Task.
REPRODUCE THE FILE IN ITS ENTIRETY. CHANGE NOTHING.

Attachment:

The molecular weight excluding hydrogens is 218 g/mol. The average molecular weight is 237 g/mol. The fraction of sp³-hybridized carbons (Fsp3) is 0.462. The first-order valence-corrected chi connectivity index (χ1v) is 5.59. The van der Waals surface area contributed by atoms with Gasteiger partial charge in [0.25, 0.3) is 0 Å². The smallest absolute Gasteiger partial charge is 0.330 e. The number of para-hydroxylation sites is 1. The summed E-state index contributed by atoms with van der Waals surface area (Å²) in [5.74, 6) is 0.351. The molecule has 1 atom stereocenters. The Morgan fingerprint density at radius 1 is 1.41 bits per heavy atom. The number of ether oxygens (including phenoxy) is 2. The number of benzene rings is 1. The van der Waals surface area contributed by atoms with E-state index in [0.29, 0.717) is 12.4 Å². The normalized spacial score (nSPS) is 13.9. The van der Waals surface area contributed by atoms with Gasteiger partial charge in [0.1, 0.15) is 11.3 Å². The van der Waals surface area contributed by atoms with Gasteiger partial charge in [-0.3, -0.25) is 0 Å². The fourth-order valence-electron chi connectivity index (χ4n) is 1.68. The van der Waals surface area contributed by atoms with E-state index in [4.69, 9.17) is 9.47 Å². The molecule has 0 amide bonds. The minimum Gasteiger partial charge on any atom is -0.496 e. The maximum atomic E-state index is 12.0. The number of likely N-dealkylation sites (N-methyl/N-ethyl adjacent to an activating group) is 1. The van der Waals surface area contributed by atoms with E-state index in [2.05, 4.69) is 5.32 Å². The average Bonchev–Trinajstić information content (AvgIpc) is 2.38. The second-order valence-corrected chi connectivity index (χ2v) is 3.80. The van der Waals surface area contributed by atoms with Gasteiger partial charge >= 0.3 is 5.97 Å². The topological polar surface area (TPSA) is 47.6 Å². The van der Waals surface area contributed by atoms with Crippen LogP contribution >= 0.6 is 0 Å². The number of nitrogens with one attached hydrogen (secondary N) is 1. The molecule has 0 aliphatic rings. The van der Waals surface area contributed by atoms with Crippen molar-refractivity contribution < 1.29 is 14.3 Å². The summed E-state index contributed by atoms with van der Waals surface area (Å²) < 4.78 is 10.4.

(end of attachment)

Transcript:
The molecular weight excluding hydrogens is 218 g/mol. The average molecular weight is 237 g/mol. The fraction of sp³-hybridized carbons (Fsp3) is 0.462. The first-order valence-corrected chi connectivity index (χ1v) is 5.59. The van der Waals surface area contributed by atoms with Gasteiger partial charge in [0.25, 0.3) is 0 Å². The smallest absolute Gasteiger partial charge is 0.330 e. The number of para-hydroxylation sites is 1. The summed E-state index contributed by atoms with van der Waals surface area (Å²) in [5.74, 6) is 0.351. The molecule has 1 atom stereocenters. The Morgan fingerprint density at radius 1 is 1.41 bits per heavy atom. The number of ether oxygens (including phenoxy) is 2. The number of benzene rings is 1. The van der Waals surface area contributed by atoms with E-state index in [0.29, 0.717) is 12.4 Å². The normalized spacial score (nSPS) is 13.9. The van der Waals surface area contributed by atoms with Gasteiger partial charge in [0.1, 0.15) is 11.3 Å². The van der Waals surface area contributed by atoms with Gasteiger partial charge in [-0.3, -0.25) is 0 Å². The fourth-order valence-electron chi connectivity index (χ4n) is 1.68. The van der Waals surface area contributed by atoms with E-state index in [4.69, 9.17) is 9.47 Å². The molecule has 0 amide bonds. The minimum Gasteiger partial charge on any atom is -0.496 e. The maximum atomic E-state index is 12.0. The number of likely N-dealkylation sites (N-methyl/N-ethyl adjacent to an activating group) is 1. The van der Waals surface area contributed by atoms with E-state index in [2.05, 4.69) is 5.32 Å². The average Bonchev–Trinajstić information content (AvgIpc) is 2.38. The second-order valence-corrected chi connectivity index (χ2v) is 3.80. The van der Waals surface area contributed by atoms with Gasteiger partial charge >= 0.3 is 5.97 Å². The topological polar surface area (TPSA) is 47.6 Å². The van der Waals surface area contributed by atoms with Crippen LogP contribution >= 0.6 is 0 Å². The number of nitrogens with one attached hydrogen (secondary N) is 1. The molecule has 0 aliphatic rings. The van der Waals surface area contributed by atoms with Crippen molar-refractivity contribution < 1.29 is 14.3 Å². The summed E-state index contributed by atoms with van der Waals surface area (Å²) < 4.78 is 10.4.